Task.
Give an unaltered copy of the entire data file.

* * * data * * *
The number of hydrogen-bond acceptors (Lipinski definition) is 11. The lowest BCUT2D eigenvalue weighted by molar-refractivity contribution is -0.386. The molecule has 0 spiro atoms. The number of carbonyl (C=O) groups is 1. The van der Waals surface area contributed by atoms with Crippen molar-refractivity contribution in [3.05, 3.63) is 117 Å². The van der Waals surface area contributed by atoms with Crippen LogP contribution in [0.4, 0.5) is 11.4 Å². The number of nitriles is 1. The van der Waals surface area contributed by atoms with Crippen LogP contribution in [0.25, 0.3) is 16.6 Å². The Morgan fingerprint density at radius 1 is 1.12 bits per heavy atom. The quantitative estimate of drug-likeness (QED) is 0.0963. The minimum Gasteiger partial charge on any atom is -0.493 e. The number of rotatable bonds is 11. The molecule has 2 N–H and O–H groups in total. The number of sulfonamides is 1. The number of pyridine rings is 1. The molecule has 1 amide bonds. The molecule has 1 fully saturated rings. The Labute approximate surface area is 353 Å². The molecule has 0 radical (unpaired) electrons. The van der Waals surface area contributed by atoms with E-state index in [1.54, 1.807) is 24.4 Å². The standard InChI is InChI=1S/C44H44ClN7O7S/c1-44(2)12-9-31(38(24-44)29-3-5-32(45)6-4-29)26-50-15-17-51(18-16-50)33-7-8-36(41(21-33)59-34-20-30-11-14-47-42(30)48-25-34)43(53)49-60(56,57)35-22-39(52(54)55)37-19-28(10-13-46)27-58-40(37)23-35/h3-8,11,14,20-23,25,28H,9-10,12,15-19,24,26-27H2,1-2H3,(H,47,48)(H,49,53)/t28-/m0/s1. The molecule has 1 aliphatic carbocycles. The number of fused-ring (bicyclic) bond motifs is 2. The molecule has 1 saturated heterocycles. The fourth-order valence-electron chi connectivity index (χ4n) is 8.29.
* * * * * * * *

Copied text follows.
The number of hydrogen-bond acceptors (Lipinski definition) is 11. The lowest BCUT2D eigenvalue weighted by molar-refractivity contribution is -0.386. The molecule has 0 spiro atoms. The number of carbonyl (C=O) groups is 1. The van der Waals surface area contributed by atoms with Crippen molar-refractivity contribution in [3.05, 3.63) is 117 Å². The van der Waals surface area contributed by atoms with Crippen LogP contribution in [0.4, 0.5) is 11.4 Å². The number of nitriles is 1. The van der Waals surface area contributed by atoms with Crippen LogP contribution in [0.25, 0.3) is 16.6 Å². The Morgan fingerprint density at radius 1 is 1.12 bits per heavy atom. The quantitative estimate of drug-likeness (QED) is 0.0963. The minimum Gasteiger partial charge on any atom is -0.493 e. The number of rotatable bonds is 11. The molecule has 2 N–H and O–H groups in total. The number of sulfonamides is 1. The number of pyridine rings is 1. The molecule has 1 amide bonds. The molecule has 1 fully saturated rings. The Labute approximate surface area is 353 Å². The molecule has 0 radical (unpaired) electrons. The van der Waals surface area contributed by atoms with E-state index in [1.54, 1.807) is 24.4 Å². The standard InChI is InChI=1S/C44H44ClN7O7S/c1-44(2)12-9-31(38(24-44)29-3-5-32(45)6-4-29)26-50-15-17-51(18-16-50)33-7-8-36(41(21-33)59-34-20-30-11-14-47-42(30)48-25-34)43(53)49-60(56,57)35-22-39(52(54)55)37-19-28(10-13-46)27-58-40(37)23-35/h3-8,11,14,20-23,25,28H,9-10,12,15-19,24,26-27H2,1-2H3,(H,47,48)(H,49,53)/t28-/m0/s1. The molecule has 1 aliphatic carbocycles. The number of fused-ring (bicyclic) bond motifs is 2. The molecule has 1 saturated heterocycles. The fourth-order valence-electron chi connectivity index (χ4n) is 8.29.